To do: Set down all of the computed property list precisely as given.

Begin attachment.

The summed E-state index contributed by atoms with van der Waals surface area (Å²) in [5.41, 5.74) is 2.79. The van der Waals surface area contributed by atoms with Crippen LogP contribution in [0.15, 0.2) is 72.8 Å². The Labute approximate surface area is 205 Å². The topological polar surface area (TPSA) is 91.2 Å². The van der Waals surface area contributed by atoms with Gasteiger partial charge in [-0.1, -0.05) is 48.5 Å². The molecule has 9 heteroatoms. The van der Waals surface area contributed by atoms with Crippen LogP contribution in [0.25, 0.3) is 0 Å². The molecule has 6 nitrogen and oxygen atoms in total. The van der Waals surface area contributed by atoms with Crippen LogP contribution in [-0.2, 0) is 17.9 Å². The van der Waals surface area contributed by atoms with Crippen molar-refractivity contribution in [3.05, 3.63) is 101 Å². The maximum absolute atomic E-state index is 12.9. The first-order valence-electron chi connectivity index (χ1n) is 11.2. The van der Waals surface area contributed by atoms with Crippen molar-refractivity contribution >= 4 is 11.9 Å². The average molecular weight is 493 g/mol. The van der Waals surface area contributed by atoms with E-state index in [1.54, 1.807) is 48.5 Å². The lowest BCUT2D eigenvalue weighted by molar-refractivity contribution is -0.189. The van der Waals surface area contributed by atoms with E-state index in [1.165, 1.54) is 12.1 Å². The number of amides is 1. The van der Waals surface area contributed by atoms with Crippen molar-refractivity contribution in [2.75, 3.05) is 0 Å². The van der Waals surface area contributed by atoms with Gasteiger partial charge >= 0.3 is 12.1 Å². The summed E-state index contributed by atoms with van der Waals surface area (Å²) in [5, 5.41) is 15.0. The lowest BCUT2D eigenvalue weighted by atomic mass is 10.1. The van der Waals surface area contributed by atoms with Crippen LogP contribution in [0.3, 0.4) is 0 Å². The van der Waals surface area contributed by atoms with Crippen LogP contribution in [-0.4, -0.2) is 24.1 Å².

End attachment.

The summed E-state index contributed by atoms with van der Waals surface area (Å²) in [5.41, 5.74) is 2.79. The van der Waals surface area contributed by atoms with Crippen LogP contribution in [0.15, 0.2) is 72.8 Å². The Labute approximate surface area is 205 Å². The topological polar surface area (TPSA) is 91.2 Å². The van der Waals surface area contributed by atoms with Gasteiger partial charge in [-0.1, -0.05) is 48.5 Å². The molecule has 9 heteroatoms. The van der Waals surface area contributed by atoms with Crippen LogP contribution in [0.25, 0.3) is 0 Å². The molecule has 6 nitrogen and oxygen atoms in total. The van der Waals surface area contributed by atoms with Crippen LogP contribution in [-0.2, 0) is 17.9 Å². The van der Waals surface area contributed by atoms with Crippen molar-refractivity contribution in [3.05, 3.63) is 101 Å². The maximum absolute atomic E-state index is 12.9. The first-order valence-electron chi connectivity index (χ1n) is 11.2. The van der Waals surface area contributed by atoms with Crippen molar-refractivity contribution >= 4 is 11.9 Å². The average molecular weight is 493 g/mol. The van der Waals surface area contributed by atoms with E-state index in [1.54, 1.807) is 48.5 Å². The lowest BCUT2D eigenvalue weighted by molar-refractivity contribution is -0.189. The van der Waals surface area contributed by atoms with E-state index in [1.165, 1.54) is 12.1 Å². The number of amides is 1. The van der Waals surface area contributed by atoms with Crippen molar-refractivity contribution in [2.75, 3.05) is 0 Å². The van der Waals surface area contributed by atoms with Gasteiger partial charge >= 0.3 is 12.1 Å². The summed E-state index contributed by atoms with van der Waals surface area (Å²) in [5, 5.41) is 15.0. The lowest BCUT2D eigenvalue weighted by atomic mass is 10.1. The van der Waals surface area contributed by atoms with Crippen LogP contribution in [0.3, 0.4) is 0 Å². The van der Waals surface area contributed by atoms with Crippen LogP contribution in [-0.4, -0.2) is 24.1 Å².